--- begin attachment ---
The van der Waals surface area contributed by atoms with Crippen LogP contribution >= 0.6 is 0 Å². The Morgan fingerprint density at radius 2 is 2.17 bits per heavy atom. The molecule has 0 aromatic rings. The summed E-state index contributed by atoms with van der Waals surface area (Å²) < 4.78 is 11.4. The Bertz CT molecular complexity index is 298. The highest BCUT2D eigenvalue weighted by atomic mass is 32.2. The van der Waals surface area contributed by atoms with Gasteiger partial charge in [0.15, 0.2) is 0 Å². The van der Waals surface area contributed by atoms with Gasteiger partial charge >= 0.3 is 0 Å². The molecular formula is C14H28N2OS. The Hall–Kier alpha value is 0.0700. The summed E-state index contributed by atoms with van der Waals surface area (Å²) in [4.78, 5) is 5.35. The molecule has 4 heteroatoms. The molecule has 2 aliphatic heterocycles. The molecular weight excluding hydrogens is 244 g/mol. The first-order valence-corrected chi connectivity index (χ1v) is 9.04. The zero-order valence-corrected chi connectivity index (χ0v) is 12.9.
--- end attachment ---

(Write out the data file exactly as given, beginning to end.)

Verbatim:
The van der Waals surface area contributed by atoms with Crippen LogP contribution >= 0.6 is 0 Å². The Morgan fingerprint density at radius 2 is 2.17 bits per heavy atom. The molecule has 0 aromatic rings. The summed E-state index contributed by atoms with van der Waals surface area (Å²) < 4.78 is 11.4. The Bertz CT molecular complexity index is 298. The highest BCUT2D eigenvalue weighted by atomic mass is 32.2. The van der Waals surface area contributed by atoms with Gasteiger partial charge in [0.15, 0.2) is 0 Å². The van der Waals surface area contributed by atoms with Gasteiger partial charge >= 0.3 is 0 Å². The molecular formula is C14H28N2OS. The Hall–Kier alpha value is 0.0700. The summed E-state index contributed by atoms with van der Waals surface area (Å²) in [4.78, 5) is 5.35. The molecule has 4 heteroatoms. The molecule has 2 aliphatic heterocycles. The molecular weight excluding hydrogens is 244 g/mol. The first-order valence-corrected chi connectivity index (χ1v) is 9.04. The zero-order valence-corrected chi connectivity index (χ0v) is 12.9.